While sharing a common notion of approaching Critical Social Research, we understand our individual and collective research as a reflexive, open-process-oriented and dialogical method that allows us not only to deconstruct, but also to creatively rewire and redraw the socio-political conditions in which our research and its forms of representation are embedded. Thus, we aim to transform social research from a largely analytic tool to a more progressive and imaginary reconstitution of society in order to trigger social change.


November 3, 2017 — 8.30 pm
Book Launch
Emotional Cities: Debates on Urban Change in Berlin and Cairo, 1860-1910

Joseph Ben Prestel (FU Berlin) in conversation with On Barak (Tel Aviv University) and Julie Ren (HU Berlin)  Moderated by Helen Gibson (FU Berlin)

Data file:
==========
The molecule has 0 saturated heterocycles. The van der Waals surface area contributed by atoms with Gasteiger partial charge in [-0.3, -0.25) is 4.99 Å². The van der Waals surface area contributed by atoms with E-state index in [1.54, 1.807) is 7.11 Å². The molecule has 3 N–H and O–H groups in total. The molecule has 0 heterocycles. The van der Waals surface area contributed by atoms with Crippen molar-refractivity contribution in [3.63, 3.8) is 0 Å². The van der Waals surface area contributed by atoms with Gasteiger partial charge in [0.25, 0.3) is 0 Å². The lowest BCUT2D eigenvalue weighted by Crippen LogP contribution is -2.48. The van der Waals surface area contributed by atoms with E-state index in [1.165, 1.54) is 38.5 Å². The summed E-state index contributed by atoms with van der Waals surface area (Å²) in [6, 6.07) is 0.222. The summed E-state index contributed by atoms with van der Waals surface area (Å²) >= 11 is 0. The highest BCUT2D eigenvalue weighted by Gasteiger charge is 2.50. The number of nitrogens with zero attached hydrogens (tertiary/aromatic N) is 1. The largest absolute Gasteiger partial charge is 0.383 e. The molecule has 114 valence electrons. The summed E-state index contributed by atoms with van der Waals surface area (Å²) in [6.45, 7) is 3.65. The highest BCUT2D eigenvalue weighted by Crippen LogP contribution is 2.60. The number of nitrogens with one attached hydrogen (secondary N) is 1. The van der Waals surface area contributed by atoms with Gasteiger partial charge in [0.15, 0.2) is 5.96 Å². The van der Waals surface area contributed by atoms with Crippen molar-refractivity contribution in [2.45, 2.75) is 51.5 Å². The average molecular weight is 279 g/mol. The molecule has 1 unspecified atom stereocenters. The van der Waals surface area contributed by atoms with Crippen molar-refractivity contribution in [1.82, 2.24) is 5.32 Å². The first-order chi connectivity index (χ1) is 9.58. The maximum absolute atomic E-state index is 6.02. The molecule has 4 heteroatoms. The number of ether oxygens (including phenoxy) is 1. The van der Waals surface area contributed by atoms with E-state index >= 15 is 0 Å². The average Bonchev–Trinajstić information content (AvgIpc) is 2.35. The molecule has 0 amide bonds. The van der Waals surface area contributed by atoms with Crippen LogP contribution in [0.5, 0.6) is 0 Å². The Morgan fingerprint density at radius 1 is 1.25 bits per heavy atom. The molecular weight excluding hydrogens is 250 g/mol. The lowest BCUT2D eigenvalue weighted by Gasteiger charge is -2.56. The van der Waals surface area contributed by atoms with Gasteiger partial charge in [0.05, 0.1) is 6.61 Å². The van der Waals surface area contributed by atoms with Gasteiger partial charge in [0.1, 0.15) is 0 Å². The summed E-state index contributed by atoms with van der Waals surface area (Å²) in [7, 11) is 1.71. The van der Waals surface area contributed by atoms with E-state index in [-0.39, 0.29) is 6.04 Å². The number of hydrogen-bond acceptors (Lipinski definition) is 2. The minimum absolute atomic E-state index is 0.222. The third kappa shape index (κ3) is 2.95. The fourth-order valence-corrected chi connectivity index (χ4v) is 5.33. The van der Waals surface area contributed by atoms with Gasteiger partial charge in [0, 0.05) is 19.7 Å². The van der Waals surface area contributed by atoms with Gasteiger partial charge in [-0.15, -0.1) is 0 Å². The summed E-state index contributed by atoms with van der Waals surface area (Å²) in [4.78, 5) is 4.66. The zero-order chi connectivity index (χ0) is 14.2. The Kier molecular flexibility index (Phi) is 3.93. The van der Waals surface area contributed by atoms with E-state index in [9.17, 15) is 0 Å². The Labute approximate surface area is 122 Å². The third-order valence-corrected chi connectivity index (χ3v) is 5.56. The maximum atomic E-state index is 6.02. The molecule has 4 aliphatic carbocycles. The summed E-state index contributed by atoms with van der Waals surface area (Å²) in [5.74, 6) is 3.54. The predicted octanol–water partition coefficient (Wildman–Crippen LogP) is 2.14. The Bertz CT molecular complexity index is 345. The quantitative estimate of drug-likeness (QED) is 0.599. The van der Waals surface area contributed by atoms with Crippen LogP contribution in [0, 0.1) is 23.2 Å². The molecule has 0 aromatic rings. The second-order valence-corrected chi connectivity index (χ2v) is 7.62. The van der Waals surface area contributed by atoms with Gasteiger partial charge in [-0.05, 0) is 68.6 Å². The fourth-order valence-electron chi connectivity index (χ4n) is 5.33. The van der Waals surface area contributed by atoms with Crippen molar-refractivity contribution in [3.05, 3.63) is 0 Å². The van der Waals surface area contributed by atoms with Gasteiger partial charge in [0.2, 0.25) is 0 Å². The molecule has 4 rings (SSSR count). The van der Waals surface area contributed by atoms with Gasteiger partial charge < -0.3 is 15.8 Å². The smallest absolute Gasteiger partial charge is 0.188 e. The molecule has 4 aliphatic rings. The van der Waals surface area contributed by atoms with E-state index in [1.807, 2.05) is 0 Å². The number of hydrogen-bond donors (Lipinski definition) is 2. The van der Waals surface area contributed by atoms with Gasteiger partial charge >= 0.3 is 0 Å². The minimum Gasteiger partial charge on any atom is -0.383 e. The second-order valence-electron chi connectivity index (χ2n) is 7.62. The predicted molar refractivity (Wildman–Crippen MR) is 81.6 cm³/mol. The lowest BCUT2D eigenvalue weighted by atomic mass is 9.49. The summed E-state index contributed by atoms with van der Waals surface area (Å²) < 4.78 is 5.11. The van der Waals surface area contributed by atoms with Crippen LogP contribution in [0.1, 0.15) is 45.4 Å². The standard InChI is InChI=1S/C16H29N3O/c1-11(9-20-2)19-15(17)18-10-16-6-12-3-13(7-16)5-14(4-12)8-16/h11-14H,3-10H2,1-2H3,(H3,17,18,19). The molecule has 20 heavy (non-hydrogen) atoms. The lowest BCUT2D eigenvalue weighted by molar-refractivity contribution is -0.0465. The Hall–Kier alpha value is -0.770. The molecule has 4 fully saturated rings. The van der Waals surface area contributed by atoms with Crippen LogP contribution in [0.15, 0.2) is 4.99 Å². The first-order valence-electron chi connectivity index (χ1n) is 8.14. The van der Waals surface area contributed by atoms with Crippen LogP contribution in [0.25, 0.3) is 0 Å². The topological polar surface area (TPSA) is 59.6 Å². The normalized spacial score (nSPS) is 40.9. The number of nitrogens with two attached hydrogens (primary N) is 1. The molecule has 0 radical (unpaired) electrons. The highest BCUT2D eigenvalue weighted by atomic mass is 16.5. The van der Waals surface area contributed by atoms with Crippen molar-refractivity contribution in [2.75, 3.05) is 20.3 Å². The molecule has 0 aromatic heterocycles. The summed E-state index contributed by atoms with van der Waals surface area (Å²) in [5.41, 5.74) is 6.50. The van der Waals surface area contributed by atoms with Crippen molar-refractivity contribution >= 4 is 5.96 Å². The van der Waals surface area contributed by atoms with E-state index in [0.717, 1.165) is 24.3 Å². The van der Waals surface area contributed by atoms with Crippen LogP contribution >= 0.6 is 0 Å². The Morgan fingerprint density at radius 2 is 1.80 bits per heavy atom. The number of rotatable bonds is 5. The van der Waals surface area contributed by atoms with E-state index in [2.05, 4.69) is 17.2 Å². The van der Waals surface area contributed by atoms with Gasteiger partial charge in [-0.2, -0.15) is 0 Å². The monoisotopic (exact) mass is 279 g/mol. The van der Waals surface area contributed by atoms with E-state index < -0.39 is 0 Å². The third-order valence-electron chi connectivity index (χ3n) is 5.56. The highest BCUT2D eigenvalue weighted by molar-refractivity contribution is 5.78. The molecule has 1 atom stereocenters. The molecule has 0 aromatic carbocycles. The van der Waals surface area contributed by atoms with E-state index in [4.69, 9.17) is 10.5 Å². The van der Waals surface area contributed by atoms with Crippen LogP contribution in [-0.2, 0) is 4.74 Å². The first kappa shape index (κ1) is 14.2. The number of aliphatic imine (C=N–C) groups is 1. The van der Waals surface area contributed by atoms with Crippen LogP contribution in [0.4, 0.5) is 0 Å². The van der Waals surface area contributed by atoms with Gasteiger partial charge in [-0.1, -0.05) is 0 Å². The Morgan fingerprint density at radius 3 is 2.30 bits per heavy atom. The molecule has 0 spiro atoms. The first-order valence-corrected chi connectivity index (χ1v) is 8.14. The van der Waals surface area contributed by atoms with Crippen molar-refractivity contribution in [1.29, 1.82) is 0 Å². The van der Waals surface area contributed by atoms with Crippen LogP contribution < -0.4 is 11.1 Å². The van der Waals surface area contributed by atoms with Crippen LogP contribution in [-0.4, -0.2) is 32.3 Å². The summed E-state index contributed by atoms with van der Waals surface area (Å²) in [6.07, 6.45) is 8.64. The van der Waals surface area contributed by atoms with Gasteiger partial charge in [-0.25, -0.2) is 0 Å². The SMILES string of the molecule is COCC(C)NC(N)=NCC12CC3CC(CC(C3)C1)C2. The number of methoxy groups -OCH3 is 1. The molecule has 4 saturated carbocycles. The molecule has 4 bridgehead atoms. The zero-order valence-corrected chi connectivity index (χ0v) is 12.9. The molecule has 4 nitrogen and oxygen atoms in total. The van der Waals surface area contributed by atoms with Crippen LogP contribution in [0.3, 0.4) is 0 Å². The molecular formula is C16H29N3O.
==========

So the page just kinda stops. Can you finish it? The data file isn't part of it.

Pro qm
Almstadtstr. 48
10119 Berlin

— Facebook Event


March 31 - April 1, 2017
International NYLON Conference New York City

New York University 
Institute for Public Knowledge
20 Cooper Square, 5th Floor Conference Room
New York, NY 10003, USA

NYU Institute for Public Knowledge


February 9, 2017
Podcast Workshop #2

Internal group workshop on creative narrativity for future NYLON Berlin podcast series

Humboldt Universität zu Berlin 
Mohrenstraße 41, Room 404
10117 Berlin


January 13, 2017
Podcast Workshop #1

Internal group workshop on experimental podcast production together with Esme Nicholson (NPR Radio Berlin)

Humboldt Universität zu Berlin
Mohrenstraße 41, Room 404
10117 Berlin


December 16, 2016
Experimental Narratives

Internal group workshop on experimental research practices and narrativity together with Harriet Hawkins (Royal Holloway, University of London)

Humboldt Universität zu Berlin
Mohrenstraße 41, Room 404